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Matterhorn Thermo
Gear Review

Matterhorn Thermo

 

Page Type: Gear Review

Object Title: Matterhorn Thermo

Manufacturer: Scarpa

Your Opinion: 
 - 3 Votes
 

 

Page By:

Created/Edited: Oct 18, 2002 / Oct 18, 2002

Object ID: 518

Hits: 4288 

 


All-purpose, winter climbing and mountaineering boot.



  • Upper Reversed: HS12 Anfibio leather with rubber rand


  • Midsole: ProFlex XT


  • Sole: Vibram M5


  • Weight: 2662gm (size 42)


  • Size Range: 36-48


  • Colour: Yellow/Black


  • Crampon Compatibility B3 (technical)



Reviews

Viewing: 1-3 of 3

BroncoUntitled Review

Voted 4/5

Very appropriate for year round climbing in the Cascades. Medium volume, wide foot fit's well. Pretty supportive, but the soles of my feet ache if there's a lot of trail walking (so only 4 stars). Heavy enough to kick steps easily.



Ice climbing performance is great and rock climbing is as good as climbing in boots gets, the rubber is plenty sticky.



I have re-treated the leather once and only had it wet through on one occasion, a three day summer trip on Rainier where the boots were in wet snow the entire three days.



Durability wise, no busted seams or loose rands, holding up very well overall.



This is a very good "all around" boot in my opinion, the only climbing boot I had for a couple of years and does everything except hiking well.
Posted Apr 4, 2003 10:16 am

Stuart BuchananUntitled Review

Voted 4/5

I agree with Bronco - good allround boots. I ocassionally get blister from them, but I think that's more of a foot thing (my feet are very, very, narrow).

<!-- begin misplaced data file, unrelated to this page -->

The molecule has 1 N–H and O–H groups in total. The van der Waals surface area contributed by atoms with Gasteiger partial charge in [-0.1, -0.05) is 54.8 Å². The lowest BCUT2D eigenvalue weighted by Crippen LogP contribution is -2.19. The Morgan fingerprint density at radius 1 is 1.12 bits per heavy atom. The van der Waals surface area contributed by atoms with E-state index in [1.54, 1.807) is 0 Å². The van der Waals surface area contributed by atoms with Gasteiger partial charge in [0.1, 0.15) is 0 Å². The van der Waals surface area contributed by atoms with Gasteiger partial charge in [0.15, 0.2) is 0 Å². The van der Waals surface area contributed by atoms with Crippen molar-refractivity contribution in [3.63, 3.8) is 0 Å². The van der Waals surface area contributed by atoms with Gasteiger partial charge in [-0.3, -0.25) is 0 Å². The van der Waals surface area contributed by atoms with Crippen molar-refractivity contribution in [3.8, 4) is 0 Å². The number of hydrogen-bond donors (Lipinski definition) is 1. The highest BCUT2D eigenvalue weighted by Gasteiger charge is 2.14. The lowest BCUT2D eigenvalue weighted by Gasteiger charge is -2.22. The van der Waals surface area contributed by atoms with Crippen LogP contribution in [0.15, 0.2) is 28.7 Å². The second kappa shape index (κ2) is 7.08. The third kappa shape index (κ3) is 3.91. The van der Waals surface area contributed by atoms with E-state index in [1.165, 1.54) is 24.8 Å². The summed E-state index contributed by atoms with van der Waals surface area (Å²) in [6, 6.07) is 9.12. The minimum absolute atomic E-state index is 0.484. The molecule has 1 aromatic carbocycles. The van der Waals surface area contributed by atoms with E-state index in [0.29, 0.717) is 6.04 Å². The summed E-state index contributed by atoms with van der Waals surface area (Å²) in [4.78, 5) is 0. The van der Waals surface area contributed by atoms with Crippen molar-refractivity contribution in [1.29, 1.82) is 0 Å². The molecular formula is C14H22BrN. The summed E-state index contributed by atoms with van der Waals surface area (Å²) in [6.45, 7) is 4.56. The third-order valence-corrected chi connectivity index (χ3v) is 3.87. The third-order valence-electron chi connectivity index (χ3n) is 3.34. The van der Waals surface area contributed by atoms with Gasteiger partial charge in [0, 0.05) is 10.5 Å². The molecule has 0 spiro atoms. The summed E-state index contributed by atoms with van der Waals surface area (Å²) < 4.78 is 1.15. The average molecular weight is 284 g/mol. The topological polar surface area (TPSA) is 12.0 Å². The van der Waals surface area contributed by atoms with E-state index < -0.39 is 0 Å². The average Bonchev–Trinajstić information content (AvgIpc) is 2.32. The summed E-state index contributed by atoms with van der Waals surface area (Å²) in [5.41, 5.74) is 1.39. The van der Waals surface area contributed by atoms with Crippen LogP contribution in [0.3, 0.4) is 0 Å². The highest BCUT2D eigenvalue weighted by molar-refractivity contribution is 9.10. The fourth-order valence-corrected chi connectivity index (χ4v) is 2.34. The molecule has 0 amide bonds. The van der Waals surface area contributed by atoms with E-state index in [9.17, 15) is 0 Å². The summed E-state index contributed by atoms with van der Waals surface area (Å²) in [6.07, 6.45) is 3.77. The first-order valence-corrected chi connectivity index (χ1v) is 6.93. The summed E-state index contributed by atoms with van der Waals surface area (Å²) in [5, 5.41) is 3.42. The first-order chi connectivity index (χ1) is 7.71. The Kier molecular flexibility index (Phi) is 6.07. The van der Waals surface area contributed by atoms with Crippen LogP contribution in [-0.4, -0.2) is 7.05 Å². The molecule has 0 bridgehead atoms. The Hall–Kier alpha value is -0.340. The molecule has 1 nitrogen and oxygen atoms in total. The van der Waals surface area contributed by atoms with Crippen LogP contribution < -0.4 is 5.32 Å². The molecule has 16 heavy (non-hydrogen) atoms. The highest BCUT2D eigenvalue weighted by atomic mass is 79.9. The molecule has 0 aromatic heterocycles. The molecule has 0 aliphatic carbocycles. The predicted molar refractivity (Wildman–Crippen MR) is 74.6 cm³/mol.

I've used them in various places, from Ben Nevis to the Alps. The soles are beginning to wear out, so I'll probably get them resoled at some point
Posted Nov 18, 2003 10:16 am

STWUntitled Review

Voted 5/5

I don't know if these are still available in 2004. I got mine in 2002 on sale from SierraTradingPost. A great purchase! I'm really happy with them.

These boots are insulated leather mountain climbing boots. They have a full rigid shank, thinsulate insulation, heavy-duty leather uppers, rubber rands, step-in crampon compatible welts and soles. The soles have just a bit of rocker to them which helps make long hikes a bit easier.

Like most folks, I started ice climbing and mountaineering in plastic boots. When the new wave of leather boots came along, I was eager to try them. The LaSportiva boots however never fit me well. I tried the Salomon Super Mountain 9 Guide boots; and while I loved the way they climbed, the fit was cruelly painful. When BD brought the Scarpa Freney out I thought they sounded like heaven. The comfort problem was fixed, but I didn't like how they climbed. They might have been designed for short hard climbs, but for long front-pointing sessions, they didn't give me enough ankle support. I needed a taller, more supportive boot for the type of climbing I do most often. The Freneys also have no rocker at all. This proved to be a problem with some types of crampons. Many of the latest rigid ice crampons are designed with a bit of rocker to them. So, my great new Grivel Rambocomps (rockered) never fit those Freneys (non rockered) right.

Enter the thermo Matterhorns. Everything I was looking for. Comfort, fit, warmth, rubber rands, rocker for walking plus good fitment with my crampons of choice. Not as sensitive and agile as the Freneys but pretty decent. Not too 'clunky' at all. Excellent support for long days of frontpointing on waterfall ice; plus, good enough flexibility for french technique on alpine and glacier routes.

I've used them now for a couple of years and I am really happy with them. For me, they are perfect.

If your feet fit LaSportivas, then the Nepal Extremes are great boots. If, like for me, those boots won't fit, then these Scarpas offer the features and peformance you need for serious mountaineering and ice climbing in the lower 48.
Posted Jan 4, 2004 12:40 pm

Viewing: 1-3 of 3